The Labor Department's report that came out Friday showed U.S. employers added just 39,000 jobs in November and only 600 of them were in IT, reports TechServe Alliance, an IT industry group based in Alexandria, Va.
It says IT employment has increased by 2.5 percent so far this year, according to a Computerworld story that points to offshore outsourcing as a major factor. In an interview last week, Bob Miano, president and CEO of U.S. Operations for recruitment consultancy Harvey Nash, told me that permanent IT hiring is picking up, though many companies remain tentative about hiring and are using outsourcing to keep costs down.
Interestingly enough, research by Foote Partners puts the number of November IT jobs at 4,400, a big difference, but says they're mostly for consultants, contractors and managed services. It quotes CEO David Foote saying:
... it's clear that the demand for full-time workers outside the services sector in particular has not gained the kind of momentum that many analysts and pundits had been predicting this year.
I've written previously about research from The Hackett Group that says 2.8 million business-support jobs have been lost since 2000 and another 1 million will disappear by 2014. Of those, about 450,000 are expected to be IT jobs lost from the United States, Europe and Canada. Computerworld Michel Janssen, Hackett Group's chief research officer, is calling IT staff cuts:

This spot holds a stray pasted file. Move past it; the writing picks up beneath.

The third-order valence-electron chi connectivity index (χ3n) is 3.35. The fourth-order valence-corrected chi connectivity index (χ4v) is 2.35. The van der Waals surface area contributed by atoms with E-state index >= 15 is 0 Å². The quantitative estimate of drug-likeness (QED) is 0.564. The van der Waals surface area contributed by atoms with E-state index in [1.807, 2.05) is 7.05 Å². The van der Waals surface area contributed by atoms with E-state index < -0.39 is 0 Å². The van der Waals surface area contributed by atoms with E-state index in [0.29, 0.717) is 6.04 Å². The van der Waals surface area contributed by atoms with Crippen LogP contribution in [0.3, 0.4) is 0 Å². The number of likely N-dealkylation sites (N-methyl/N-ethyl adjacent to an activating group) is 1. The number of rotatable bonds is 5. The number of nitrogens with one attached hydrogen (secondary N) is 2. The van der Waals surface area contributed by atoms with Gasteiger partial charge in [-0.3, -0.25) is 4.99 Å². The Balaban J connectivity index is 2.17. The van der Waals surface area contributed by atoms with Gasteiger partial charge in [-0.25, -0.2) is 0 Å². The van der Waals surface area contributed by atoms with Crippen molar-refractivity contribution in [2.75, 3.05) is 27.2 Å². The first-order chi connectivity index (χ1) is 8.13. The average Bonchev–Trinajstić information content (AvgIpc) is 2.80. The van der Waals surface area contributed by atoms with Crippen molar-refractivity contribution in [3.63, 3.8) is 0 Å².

the new reality. It's not good if you are an employee looking for a job, but [offshoring] is what is required for survival by many companies.
The story adds:
Offshoring is so pronounced that companies 'have taken that whole bottom level off the rung,' said Janssen, referring to the lower-level IT positions. He added that by doing so, though, companies are creating a new problem by losing much of their pool of future senior IT managers.
My colleague Ann All has written about that problem with outsourcing and also about the loss of institutional knowledge that can occur.
The Computerworld story also quotes Jerry Luftman, a professor at Stevens Institute of Technology's Howe School of Technology Management, who conducts an annual IT budget survey for the Society for Information Management in Chicago. He maintains that IT's still a great career, even for students coming out of college. But he says it takes more than just technical skills:
If you're just going to offer me technical skills, I might as well just go offshore and get it a lot cheaper.
He says employers are also looking for general business knowledge, industry knowledge if possible, negotiation and communications skills, as well as a sense of ethics.